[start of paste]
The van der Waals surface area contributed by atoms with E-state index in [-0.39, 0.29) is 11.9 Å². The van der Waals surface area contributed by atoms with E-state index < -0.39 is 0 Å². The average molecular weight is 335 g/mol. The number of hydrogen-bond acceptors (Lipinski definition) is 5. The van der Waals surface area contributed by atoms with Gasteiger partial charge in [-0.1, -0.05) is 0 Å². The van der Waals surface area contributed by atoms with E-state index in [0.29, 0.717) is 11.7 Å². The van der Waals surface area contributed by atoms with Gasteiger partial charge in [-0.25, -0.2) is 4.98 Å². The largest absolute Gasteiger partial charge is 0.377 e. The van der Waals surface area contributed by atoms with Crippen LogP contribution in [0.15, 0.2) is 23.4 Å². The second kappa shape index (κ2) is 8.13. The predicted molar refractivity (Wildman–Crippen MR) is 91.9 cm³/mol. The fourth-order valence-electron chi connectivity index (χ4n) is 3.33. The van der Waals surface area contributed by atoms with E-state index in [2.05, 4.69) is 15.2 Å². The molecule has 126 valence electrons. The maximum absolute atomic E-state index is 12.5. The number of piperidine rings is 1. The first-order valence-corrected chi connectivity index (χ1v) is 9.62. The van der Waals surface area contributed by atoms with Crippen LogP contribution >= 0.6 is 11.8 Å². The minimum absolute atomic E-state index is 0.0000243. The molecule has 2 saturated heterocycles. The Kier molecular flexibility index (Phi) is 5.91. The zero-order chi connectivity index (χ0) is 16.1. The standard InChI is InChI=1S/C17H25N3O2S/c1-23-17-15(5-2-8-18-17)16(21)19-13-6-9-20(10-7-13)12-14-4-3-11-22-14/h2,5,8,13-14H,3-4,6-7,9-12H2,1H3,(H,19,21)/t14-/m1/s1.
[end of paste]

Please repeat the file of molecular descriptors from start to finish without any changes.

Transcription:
The van der Waals surface area contributed by atoms with E-state index in [-0.39, 0.29) is 11.9 Å². The van der Waals surface area contributed by atoms with E-state index < -0.39 is 0 Å². The average molecular weight is 335 g/mol. The number of hydrogen-bond acceptors (Lipinski definition) is 5. The van der Waals surface area contributed by atoms with Gasteiger partial charge in [-0.1, -0.05) is 0 Å². The van der Waals surface area contributed by atoms with E-state index in [0.29, 0.717) is 11.7 Å². The van der Waals surface area contributed by atoms with Gasteiger partial charge in [-0.25, -0.2) is 4.98 Å². The largest absolute Gasteiger partial charge is 0.377 e. The van der Waals surface area contributed by atoms with Crippen LogP contribution in [0.15, 0.2) is 23.4 Å². The second kappa shape index (κ2) is 8.13. The predicted molar refractivity (Wildman–Crippen MR) is 91.9 cm³/mol. The fourth-order valence-electron chi connectivity index (χ4n) is 3.33. The van der Waals surface area contributed by atoms with E-state index in [2.05, 4.69) is 15.2 Å². The molecule has 126 valence electrons. The maximum absolute atomic E-state index is 12.5. The number of piperidine rings is 1. The first-order valence-corrected chi connectivity index (χ1v) is 9.62. The van der Waals surface area contributed by atoms with Crippen LogP contribution >= 0.6 is 11.8 Å². The minimum absolute atomic E-state index is 0.0000243. The molecule has 2 saturated heterocycles. The Kier molecular flexibility index (Phi) is 5.91. The zero-order chi connectivity index (χ0) is 16.1. The standard InChI is InChI=1S/C17H25N3O2S/c1-23-17-15(5-2-8-18-17)16(21)19-13-6-9-20(10-7-13)12-14-4-3-11-22-14/h2,5,8,13-14H,3-4,6-7,9-12H2,1H3,(H,19,21)/t14-/m1/s1.